He welcomed everyone who joined and gave a quick brief about the underlying infrastructure of webapps. I particularly liked the way he explained the model-view-controller (MVC) software design pattern; taking from there he talked about Python frameworks. The popular Django framework comes first, Avinash says. Django should be a powerful framework when a lot is needed for a project, like an interface for backend etc. However, if someone wants a pretty quick setup, say for example a prototype for demo’ing to customers or a small web application, there is this Python micro-framework called Flask that comes handy. Avinash explains why it’s called a “micro” framework; reason being it’s limitation to a subset of functions that full stack Python frameworks would offer. Nonetheless, the functions in Flask are pretty enough for setting up web applications.

flask-logo

Avinash mentioned how he uses Flask in his many projects at Knowledge Seven and how he designed his web application electionsmauritius.com. He and his wife, Christina, came up with an idea about a web application to help Mauritians vote intelligently, two weeks before the General Elections 2014. Avinash then put his genius in the making of the “Elections Mauritius” webapp.

During the presentation, Avinash showed a demo of a simple web application and unveiled the code behind his “Elections Mauritius” web application. The prez lasted for approximately 50 mins including the questions & answers at the end. Those who missed the Hangout session can still catch up on YouTube and once again, thank you Avinash :)


Flask logo used from flask.pocoo.org.

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18Sep/150

Nginx virtual host configuration

Posted by Ish

What is Nginx?

Nginx (pronounced engine-x) is a reverse proxy which gained popularity in the recent years. A lot of people, including me, use Nginx as a web server thanks to its event based multi-protocol support. Nginx supports HTTP and that is what we need to run it as a web server. The strong point of Nginx compared to traditional web servers is that each spawned process of Nginx can handle thousands of concurrent connections. Nginx does not embed programming languages within its own process, therefore all dynamic handling (such as PHP) is done through a backend server. PHP-FPM works great as a backend server to handle PHP scripts.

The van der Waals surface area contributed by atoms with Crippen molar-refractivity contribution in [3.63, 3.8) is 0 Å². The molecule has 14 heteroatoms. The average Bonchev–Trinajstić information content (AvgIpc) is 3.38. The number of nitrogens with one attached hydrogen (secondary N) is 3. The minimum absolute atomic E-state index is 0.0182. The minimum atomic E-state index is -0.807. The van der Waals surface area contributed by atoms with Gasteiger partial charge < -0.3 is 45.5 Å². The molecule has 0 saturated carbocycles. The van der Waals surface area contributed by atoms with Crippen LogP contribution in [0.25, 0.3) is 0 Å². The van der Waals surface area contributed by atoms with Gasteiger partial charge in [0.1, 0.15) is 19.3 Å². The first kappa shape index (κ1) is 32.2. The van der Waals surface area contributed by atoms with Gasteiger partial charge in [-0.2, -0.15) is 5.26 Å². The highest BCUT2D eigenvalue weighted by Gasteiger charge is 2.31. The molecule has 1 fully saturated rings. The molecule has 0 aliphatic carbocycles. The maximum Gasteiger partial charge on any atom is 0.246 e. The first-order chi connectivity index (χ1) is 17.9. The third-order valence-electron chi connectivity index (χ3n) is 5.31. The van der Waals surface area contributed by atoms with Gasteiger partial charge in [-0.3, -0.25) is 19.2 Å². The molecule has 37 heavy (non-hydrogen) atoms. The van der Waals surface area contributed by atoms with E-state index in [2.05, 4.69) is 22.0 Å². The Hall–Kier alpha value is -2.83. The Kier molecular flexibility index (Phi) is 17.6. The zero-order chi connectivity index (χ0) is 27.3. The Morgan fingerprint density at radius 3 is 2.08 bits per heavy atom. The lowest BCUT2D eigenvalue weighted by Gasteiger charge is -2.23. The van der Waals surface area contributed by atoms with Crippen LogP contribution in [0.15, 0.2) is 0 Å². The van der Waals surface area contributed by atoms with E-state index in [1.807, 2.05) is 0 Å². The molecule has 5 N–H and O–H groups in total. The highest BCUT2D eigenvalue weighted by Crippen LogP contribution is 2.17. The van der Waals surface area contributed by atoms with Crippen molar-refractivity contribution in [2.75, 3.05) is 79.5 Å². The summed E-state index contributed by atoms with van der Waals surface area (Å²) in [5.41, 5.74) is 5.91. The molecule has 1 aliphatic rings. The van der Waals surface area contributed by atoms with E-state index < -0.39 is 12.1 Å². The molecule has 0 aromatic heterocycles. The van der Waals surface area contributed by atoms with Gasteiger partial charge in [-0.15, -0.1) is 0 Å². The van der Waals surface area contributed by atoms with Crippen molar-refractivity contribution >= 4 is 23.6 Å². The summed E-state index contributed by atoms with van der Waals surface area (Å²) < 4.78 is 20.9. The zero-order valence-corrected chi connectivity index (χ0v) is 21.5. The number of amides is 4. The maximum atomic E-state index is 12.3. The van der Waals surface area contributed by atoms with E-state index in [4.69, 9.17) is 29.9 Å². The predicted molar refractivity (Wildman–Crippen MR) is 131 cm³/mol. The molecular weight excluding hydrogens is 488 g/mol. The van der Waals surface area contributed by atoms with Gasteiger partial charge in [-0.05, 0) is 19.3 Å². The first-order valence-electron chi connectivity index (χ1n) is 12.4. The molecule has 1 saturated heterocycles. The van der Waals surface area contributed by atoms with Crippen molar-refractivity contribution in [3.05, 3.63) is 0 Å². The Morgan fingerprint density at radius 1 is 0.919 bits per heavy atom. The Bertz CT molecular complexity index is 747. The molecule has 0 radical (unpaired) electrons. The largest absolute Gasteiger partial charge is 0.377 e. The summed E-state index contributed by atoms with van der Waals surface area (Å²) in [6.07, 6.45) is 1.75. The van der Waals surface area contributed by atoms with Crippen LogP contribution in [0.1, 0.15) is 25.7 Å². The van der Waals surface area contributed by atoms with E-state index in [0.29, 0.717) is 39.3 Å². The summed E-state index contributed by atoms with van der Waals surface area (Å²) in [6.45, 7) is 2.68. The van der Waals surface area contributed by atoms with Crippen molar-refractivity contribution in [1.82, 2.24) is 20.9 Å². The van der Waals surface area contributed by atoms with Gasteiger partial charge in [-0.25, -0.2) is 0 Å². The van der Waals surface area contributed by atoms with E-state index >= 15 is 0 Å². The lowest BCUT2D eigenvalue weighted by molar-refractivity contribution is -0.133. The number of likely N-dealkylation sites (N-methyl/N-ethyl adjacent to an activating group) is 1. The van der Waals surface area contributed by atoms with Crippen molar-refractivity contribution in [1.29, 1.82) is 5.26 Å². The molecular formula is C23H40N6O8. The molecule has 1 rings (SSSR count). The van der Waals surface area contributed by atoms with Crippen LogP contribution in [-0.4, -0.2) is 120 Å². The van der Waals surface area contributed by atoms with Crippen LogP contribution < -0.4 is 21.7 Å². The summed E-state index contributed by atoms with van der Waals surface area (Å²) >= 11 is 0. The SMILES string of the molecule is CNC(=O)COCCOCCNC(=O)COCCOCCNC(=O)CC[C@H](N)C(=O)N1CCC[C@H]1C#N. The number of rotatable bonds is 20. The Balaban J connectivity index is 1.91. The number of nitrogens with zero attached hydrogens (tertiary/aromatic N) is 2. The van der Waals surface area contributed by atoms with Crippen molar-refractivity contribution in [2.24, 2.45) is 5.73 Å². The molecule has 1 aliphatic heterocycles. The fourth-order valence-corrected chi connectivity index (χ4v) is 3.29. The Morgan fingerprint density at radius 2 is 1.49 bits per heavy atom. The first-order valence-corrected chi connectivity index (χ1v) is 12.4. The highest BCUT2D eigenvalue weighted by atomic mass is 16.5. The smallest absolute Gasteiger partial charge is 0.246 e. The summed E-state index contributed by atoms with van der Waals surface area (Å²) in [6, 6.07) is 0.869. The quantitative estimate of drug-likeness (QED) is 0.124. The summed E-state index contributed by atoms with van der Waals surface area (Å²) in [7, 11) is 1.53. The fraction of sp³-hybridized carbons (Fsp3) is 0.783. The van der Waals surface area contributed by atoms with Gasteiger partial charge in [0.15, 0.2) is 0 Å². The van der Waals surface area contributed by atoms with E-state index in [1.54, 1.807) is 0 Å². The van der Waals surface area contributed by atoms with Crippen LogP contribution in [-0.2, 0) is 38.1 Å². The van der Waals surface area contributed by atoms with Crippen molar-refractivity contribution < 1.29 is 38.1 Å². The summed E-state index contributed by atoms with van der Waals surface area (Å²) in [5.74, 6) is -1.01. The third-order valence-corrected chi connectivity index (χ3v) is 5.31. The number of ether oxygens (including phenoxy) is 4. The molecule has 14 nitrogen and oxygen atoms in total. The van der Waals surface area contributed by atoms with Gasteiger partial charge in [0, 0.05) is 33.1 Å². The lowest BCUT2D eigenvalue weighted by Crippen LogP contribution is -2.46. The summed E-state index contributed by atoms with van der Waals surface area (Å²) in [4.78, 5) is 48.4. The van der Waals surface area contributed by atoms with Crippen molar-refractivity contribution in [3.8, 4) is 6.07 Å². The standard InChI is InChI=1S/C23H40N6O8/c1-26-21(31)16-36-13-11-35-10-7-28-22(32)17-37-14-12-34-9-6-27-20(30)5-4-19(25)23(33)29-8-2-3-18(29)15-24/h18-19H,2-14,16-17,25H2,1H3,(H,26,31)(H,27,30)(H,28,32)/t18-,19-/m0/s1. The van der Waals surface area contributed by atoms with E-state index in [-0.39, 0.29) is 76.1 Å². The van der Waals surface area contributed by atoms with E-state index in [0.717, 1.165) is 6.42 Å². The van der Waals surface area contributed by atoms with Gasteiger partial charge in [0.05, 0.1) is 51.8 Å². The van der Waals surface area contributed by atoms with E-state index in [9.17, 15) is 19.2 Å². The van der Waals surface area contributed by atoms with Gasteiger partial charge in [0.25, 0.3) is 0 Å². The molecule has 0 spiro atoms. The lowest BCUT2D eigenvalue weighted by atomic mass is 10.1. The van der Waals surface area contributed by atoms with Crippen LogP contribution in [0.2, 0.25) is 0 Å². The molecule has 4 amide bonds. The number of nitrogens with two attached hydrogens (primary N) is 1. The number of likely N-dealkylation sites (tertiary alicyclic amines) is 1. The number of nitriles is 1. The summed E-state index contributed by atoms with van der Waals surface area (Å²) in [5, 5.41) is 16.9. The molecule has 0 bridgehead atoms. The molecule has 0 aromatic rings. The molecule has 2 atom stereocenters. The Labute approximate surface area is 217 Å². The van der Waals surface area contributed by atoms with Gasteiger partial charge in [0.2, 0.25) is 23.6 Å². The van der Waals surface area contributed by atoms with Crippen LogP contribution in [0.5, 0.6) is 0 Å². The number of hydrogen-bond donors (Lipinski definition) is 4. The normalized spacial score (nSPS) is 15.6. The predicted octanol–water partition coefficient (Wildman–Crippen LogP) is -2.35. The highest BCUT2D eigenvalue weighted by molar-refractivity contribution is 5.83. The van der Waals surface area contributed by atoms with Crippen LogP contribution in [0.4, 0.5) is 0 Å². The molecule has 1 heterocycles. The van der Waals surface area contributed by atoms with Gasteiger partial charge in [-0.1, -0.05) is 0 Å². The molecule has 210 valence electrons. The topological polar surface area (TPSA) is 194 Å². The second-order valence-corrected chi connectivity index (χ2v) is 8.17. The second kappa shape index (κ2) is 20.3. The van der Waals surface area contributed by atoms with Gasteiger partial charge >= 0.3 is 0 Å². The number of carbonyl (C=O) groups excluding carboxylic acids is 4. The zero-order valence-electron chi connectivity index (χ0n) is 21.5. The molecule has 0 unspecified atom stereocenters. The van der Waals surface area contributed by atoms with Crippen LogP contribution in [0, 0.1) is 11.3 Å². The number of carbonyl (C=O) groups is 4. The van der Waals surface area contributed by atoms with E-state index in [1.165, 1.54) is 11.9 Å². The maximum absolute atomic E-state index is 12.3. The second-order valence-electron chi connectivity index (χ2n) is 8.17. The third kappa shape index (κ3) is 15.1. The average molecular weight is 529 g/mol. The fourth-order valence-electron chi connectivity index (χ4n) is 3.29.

Nginx configuration

Nginx virtual host configurationBefore we dive into the Nginx virtual host configuration, we might need to grasp a little bit of the basics. The Nginx configuration can be classified in two parts; the directives and the contexts. A directive is an identifier that can accept one or several configuration options. A context on the other hand is a section which may contain several directives. The word “context” is mostly used in the Nginx documentation rather than “section”.

A directive would be as follows:

worker_connections 768;

A context would be like:

events {
    worker_connections 768;
    # multi_accept on;
}

A context may contain one or several directives within curly brackets {}. Directives can be disabled by commenting them with the # symbol.

To define a virtual host in Nginx we create a “server” context. This context will handle configuration directives like the hostname, the root directory etc. A basic virtual host in Nginx looks as follows:

server {
    listen 80;
    server_name mysite.com;
    
    root /var/www/mysite;
    index index.html;
}

The configuration tells Nginx to listen to port 80, handle requests for “mysite.com” and serve contents from the /var/www/mysite directory. The index directive tells Nginx to set “index.html” as the default file to serve.

Backend interaction

There is a sub-context called “location” within the server block. The location context handles URI matching. It tells Nginx what to do when a particular URI is sent by the client. Backend communication happens by sending the request to the backend server once the URI matching is completed and conditions are met. The server context may have server location sub-contexts; as we in the example below:

server {
    listen 80;
    server_name mysite.com;
    
    root /var/www/mysite;
    index index.html;

    location / {
        try_files $uri $uri/ /index.php;
    }

    location ~ .php$ {